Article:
Four Gifts That Could Last Forever
Because the best things in life aren’t things.
Posted Dec 16, 2015
Whenever there was a decent Midwestern snowfall, my brothers and I had to shovel ‘Old Lady Jenson’s’ walk before we did our own. Why? She was always in a foul mood and never said ‘thank you.’ Dad’s answer? ‘In life, you get what you give,’ whatever that meant. One fine spring day, my younger brother sent a baseball through her upstairs window. What we got back was a surprise and a gift. Not police, but an apple pie with a note; “Dear Pruett Boys, We are square. The window repair cost me 7 shoveled walks. The pie is for your parents. They deserve it for making you do it.” She seemed nicer after that. For the first time, I thought about random acts of kindness, and about being taught that in life you get what you give.
My favorite forever gifts could provide long-term value for your child:
- Give to the community. Take your children when the community garden or other local service project asks for volunteers. Introduce them to the organizer, and if they have them, bring their own tools. It has to be personal for a young child to make the connection that volunteering is giving.
- Focus on someone in need. Identify a family (through a local service agency or faith-based organization) that has fallen on hard times as a result of a reason that a young child can understand and empathize with in an age-appropriate way (house fire, person becomes seriously ill, a pet dies). Together with your child, go through his or her closets, bookshelves and toy chests and ask the child to choose items to give to this particular family. Then have the child see you do the same.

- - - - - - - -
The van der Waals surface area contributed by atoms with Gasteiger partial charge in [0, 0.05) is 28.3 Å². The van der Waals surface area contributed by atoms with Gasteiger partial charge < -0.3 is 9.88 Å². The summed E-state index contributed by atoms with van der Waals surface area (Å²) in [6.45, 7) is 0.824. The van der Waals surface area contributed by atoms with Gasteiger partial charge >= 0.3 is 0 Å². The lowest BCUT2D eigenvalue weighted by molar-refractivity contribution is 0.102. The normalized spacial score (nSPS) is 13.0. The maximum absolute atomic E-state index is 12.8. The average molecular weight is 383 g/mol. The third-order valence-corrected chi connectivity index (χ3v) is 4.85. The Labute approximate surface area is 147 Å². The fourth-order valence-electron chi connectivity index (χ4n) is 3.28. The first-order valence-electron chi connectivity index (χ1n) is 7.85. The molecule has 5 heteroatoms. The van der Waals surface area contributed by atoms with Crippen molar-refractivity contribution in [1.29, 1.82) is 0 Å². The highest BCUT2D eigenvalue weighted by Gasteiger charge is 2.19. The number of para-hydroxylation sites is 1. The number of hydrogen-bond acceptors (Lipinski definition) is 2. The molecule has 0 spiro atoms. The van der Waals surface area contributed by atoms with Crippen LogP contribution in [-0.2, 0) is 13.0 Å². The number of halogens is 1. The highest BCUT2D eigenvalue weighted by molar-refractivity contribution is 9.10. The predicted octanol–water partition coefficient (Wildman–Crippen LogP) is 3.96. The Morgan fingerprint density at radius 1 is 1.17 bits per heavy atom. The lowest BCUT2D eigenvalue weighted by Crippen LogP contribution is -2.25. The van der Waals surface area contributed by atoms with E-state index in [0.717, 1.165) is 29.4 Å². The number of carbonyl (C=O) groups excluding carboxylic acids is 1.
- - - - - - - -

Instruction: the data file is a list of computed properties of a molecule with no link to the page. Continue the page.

- Pay it forward. Take your child on a shopping expedition for a gift he or she will give to another child (of approximate age) outside of your family’s circle. This is a tough one, especially for those in the pre-K range (an age known for the ‘gimmies’), but your child can learn from you how to separate needs from wishes.
- Random acts of kindness. Late one night driving home from a soccer tournament, I needed coffee. As we pulled up to the drive-through window, the cashier, with a hint of surprise in his young voice said, “The lady in the car ahead paid for you - no charge.” I recognized neither the car nor the driver. I handed him the ten bucks I already had in hand and said, “OK, take care of the car behind us.” He smiled and said, “Hey…this is fun…OK!”, as I drove off without checking my rearview mirror. My children were agape in the back seat; ‘Dad! You didn’t have to do that!’ ‘Exactly,’ I replied. ‘That’s exactly what makes it feel so good to do.’
Dr. Kyle Pruett is a Clinical Professor of Child Psychiatry at the Yale School of Medicine and Educational Advisory Board member for The Goddard School, an early childhood education franchise and leading preschool teaching learning through play (www.goddardschool.com).